by Matt Krumrie
High school wrestling teams across the country are adjusting to life during the COVID-19 pandemic and facing new and unique challenges on and off the mat.
Below, we take a look at how coaches and teams are adjusting to the oddities of the 2020-2021 high school wrestling season.
In Indiana, the season got off to a normal start on Nov. 2, but it’s been anything but normal, said Danny Struck, head coach at Jeffersonville High School (Jeffersonville, IN). Jeffersonville is located directly across the Ohio River to the north of Louisville, Kentucky, and cross-state competition was just part of a normal schedule. But Kentucky just started its wrestling season on Dec. 14 and won’t start competing until January.
“For us, living on the border of another state has really changed our schedule,” Struck said. “The IHSAA (Indiana High School Athletic Association) has let us do a lot of things other states have not. But for a team in a location like us, it has been a challenge. We are traveling further than normal with our JV teams to get them matches, as we normally just went to Louisville, five minutes away. That has been the biggest change for us.”
Struck and staff are learning to improvise. The team held its first match on Nov. 20, outdoors, on a mat on a tennis court. What was supposed to be a 25-team tournament with teams from five states (Indiana, Kentucky, Ohio, Missouri, and Tennessee) was cut back to local teams from Indiana only. But this led to the creation of what will be the first-ever Clark County Championships.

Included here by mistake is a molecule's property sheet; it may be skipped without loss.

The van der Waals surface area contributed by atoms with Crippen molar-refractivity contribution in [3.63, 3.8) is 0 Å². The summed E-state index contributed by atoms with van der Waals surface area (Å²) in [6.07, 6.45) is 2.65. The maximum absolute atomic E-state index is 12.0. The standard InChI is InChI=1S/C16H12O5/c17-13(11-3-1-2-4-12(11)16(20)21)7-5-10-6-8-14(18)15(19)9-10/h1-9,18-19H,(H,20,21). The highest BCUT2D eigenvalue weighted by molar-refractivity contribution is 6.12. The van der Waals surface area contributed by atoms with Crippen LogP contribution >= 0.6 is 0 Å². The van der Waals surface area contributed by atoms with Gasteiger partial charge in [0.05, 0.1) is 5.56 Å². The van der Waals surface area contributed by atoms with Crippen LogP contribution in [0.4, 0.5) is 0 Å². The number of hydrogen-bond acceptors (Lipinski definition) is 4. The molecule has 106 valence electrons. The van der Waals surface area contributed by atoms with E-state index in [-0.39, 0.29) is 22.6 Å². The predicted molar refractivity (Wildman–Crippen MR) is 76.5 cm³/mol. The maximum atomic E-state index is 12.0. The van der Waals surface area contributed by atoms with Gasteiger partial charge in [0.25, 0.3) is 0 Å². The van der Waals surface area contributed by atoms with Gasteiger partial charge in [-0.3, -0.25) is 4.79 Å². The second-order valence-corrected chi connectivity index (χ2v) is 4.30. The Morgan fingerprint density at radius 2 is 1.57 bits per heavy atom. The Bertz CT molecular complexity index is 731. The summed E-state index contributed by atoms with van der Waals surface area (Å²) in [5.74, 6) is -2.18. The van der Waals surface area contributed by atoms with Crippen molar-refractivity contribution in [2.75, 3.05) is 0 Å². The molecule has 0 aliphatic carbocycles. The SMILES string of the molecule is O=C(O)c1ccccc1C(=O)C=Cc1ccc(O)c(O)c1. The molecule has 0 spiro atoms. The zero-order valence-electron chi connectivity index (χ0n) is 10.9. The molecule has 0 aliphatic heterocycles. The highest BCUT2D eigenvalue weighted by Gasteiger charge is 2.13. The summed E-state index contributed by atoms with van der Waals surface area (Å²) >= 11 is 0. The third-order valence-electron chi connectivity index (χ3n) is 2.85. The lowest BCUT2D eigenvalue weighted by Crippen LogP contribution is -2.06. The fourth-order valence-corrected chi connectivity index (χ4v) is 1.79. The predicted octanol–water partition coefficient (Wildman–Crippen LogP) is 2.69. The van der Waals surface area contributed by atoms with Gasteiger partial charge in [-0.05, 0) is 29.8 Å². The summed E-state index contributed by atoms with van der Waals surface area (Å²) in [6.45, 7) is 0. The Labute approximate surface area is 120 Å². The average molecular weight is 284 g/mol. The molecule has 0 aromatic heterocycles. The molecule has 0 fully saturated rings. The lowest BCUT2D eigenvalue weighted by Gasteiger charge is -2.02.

“It has forced us to change the way we do things,” Struck said. “We have gotten more creative. We have never had a County tournament before, and we have some new teams in the area. So we are really excited to have our first-ever county championships with the seven teams in our county.”
Jeffersonville wrestlers train in pods of four kids, with no more than two varsity wrestlers in any pod. A wrestler’s backup cannot be in the same pod. Those four in that pod are the only four who can come in contact with each other all week. Anytime it’s above 55 degrees, the team practices outdoors. Practice is spread out with one mat on the gym balcony and two in the wrestling room.
“We’ve had to get more coaches involved in practice because team members will be in any of up to four locations during any given practice,” Struck said. “The kids like the change of scenery, and the coaches like being even more involved. So there have been some positives —some perspectives change. I’ve learned to not be so focused on winning and losing, but being grateful we get to wrestle.”
Struck expected a roster of 82, but with exposure concerns (several wrestlers live with grandparents), the roster now sits at 53. A few kids are practicing only and not going to away meets.
The wrestlers, Struck said, are rolling with the changes.
“Kids are resilient,” Struck said. “They actually like the new way of practice, it made me change how we do things and of course if you’re going to change, you must make it better. I’ve said it before 2020, and I’ll say it now — wrestling is wrestling. Once you get going, it’s just wrestling. Kids get lost in that, and get back to enjoying it.”
In Texas, public schools are governed by the University Interscholastic League (UIL) and that body has set a February start date with the state tournament held in late April or early May. Meanwhile, the Texas Association of Private and Parochial Schools (TAPPS) is allowing individuals and teams to wrestle any point, pending school approval. Another private school governing body in Texas — the Southwest Preparatory Conference (SPC), has yet to decide on the season.
“We have been running non-contact practices since August,” said Tom Trautman, head coach at Bishop Lynch High School (Dallas), the 2019 and 2020 TAPPS state champions. “Our guys have spent a lot of time in the weight room, and their cardio is pretty good at this point. But we are still waiting for our school to approve contact practices. We do a lot of bottom work and shadow wrestling in the neutral position. I put together a plan for practices based upon limited partners, designated areas for pods of wrestlers, and lots of disinfecting of the mats and the wrestlers. I am waiting on approval of that plan before progressing to the next level of practice which would be slow drilling with a designated partner.”